This group has now had 5 meetings. Its purpose is to bring together those who will be working in the new Health and Wellbeing Centre to discuss how we work, the layout of the building, the additional services we can offer, and what we want from the NHS and Adult Social Care by way of support.

Yesterday we were joined by Sarah Wollaston (MP) and Mairead Mcalinden (CEO -of the Intermediate Care Organisation), the NHS body leading on these changes.

These monthly meetings focus on a regular agenda:

1 – Updates on the contract and moving issues. -Yesterday we heard how the contract was progressing and alternatives and had a much more positive view of options and progress.

2 – A report back from those present: This time this also included a quick summary from Nick Hindmarsh about Dartmouth Caring’s ideas and plans for a wider range of services and longer opening hours, once DC has settled into the new accommodation.

3 – Latest data on the performance of the Intermediate Care Team:The group are now understanding the meaning of the data available and have refined the data they find useful, in order to hold the NHS to account on the promises they made. In terms of statutory packages of care, the success rates in meeting patient need the evidence would suggest week after week that this ranges from about 95-100%. Throughout this period no patient has not had care available on discharge from hospital. though in some cases interim provision has to be made until the final care package has been sourced.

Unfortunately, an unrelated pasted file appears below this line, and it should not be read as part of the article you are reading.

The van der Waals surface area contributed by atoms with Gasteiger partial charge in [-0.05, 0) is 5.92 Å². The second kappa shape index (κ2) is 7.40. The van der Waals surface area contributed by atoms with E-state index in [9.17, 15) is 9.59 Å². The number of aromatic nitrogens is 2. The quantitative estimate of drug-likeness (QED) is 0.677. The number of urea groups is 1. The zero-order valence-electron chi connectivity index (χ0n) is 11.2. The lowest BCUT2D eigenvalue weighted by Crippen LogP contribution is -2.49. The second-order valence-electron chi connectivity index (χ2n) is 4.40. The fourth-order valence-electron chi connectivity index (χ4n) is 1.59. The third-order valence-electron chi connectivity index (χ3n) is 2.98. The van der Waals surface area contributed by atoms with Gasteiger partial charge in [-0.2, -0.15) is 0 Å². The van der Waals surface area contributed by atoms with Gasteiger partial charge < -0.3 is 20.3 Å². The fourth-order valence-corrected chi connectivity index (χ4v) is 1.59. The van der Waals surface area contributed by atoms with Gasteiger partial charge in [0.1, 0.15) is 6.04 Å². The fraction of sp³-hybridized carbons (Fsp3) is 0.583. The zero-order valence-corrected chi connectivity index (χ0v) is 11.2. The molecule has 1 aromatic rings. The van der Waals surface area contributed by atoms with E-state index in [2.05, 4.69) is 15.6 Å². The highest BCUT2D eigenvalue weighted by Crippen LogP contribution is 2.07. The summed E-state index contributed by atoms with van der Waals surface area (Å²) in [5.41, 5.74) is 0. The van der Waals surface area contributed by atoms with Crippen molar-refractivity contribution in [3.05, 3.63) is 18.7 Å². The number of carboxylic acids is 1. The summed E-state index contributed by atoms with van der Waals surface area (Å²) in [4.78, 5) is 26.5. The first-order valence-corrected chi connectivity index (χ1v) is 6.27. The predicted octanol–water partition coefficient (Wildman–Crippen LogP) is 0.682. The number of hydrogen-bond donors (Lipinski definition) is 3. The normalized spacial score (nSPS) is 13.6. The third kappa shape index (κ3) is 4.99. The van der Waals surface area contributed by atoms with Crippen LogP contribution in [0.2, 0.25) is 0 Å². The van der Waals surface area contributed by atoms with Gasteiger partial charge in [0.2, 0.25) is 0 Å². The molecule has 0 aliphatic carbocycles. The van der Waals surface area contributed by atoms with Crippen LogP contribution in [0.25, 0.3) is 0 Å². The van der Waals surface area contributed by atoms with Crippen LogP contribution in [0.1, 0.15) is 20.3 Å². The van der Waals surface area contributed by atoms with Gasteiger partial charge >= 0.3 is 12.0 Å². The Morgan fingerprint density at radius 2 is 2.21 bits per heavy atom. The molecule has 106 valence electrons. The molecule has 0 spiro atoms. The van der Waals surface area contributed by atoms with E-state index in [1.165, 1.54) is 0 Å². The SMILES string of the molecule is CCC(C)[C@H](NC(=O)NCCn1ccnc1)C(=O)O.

This week we also looked at a relatively new programme, the Wellbeing Programme, a scheme that links the medical and voluntary sector, such as Dartmouth Caring and Dartmouth Medical Practice. The aim being that after the current patients medical interventions are complete additional support is available from DC, to help clients settle back into as independent a life style as they can manage.

The data we presented with also confirmed that since the hospital closed no Dartmouth patient who needed Intermediate Care, had to be found a bed outside Dartmouth. This is better than before, and possibly in part because there are 6 beds rather than the promised 4, an area where the NHS has gone beyond its offer during consultation.

In conclusion what is really changing is that the various groups represented at this meeting are coming together to form a common purpose, and see the bigger picture and are not exclusively focused on their own needs. This is building a genuine team, all f whom want to create a positive and better vision of healthcare for Dartmouth and the surrounding villages it serves.

Nick Hindmarsh